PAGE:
I won’t talk about the general handling or the tracks or anything like that, because I’ve already covered that in my review for the original game (https://frivolouswastesoftime.wordpress.com/2014/06/11/mario-kart-8-for-wii-u/) and the two DLC packs, which are included here (https://frivolouswastesoftime.wordpress.com/2014/11/17/mario-kart-8-dlc-pack-one-for-wii-u & https://frivolouswastesoftime.wordpress.com/2015/05/06/mario-kart-8-dlc-pack-2-for-wii-u/). Suffice it to say that the handling is perfect and the tracks diverse, exciting and wonderful.

I’ll focus instead on what is added. I’ll begin with one of the most controversial additions, the introduction of ‘smart steering’ to keep you from falling off the tracks and an auto accelerate option. Some people (utter pricks) have criticised their introduction, saying that it ‘plays the game for you.’ Having these features on do not give you any real advantage, as you will always skip shortcuts and never really power slide or boost effectively. You might win in single player 50CC matches but that’s basically it and I don’t think anyone will consider that to be the core Mario Kart experience. It is something which allows the very young, or perhaps disabled gamers, to access and enjoy the game. How anyone could view this as a bad thing is beyond me. However, one tiny niggle is that the smart steering is put on automatically when you start, and this isn’t really indicated to you. It should default to off and then need to be turned on, not the other way around. This is literally the biggest flaw in the game by the way.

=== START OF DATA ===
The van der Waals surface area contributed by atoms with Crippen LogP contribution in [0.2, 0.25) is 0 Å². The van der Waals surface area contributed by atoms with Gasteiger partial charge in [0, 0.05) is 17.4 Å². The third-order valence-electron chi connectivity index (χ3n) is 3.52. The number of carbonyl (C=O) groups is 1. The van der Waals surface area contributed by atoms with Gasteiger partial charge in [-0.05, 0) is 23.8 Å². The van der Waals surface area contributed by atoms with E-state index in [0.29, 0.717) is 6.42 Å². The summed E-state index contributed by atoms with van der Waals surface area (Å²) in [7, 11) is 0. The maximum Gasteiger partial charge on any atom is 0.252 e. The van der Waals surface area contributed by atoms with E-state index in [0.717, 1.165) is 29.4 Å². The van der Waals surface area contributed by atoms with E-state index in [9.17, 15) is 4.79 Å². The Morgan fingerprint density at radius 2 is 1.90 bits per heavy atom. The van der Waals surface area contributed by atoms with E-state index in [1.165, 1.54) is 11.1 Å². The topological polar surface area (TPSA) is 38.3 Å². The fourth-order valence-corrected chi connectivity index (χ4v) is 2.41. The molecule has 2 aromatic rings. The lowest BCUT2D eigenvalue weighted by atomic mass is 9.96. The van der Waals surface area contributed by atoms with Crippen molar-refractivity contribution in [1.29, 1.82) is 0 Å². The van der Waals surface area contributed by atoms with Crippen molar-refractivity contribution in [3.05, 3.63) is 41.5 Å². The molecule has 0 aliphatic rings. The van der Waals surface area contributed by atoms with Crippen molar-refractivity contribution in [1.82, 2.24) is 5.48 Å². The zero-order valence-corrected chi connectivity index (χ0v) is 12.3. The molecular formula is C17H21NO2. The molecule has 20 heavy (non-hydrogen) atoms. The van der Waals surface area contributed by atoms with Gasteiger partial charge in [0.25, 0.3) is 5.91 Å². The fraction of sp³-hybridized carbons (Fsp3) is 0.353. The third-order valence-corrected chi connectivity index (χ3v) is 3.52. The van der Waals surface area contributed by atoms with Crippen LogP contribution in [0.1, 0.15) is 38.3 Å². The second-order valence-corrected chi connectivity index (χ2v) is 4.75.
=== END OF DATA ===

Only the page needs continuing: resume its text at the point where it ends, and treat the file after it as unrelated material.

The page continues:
There are a couple of interesting changes to the core gameplay from the original. The first is the ability to hold two items at once, Double Dash style. In practice it doesn’t really change things too much, but it’s something nice to differentiate itself from the original product. I suspect that the more significant change will be the introduction of a third level of boost on the power slide, this time sending up purple sparks. The tracks aren’t designed for its use, with few corners lasting long enough to activate it, but the boost is massive and it feels amazing when you do pull it off. Neither of these changes mess with the almost perfect mechanics of the original game, but offer something a bit different nonetheless.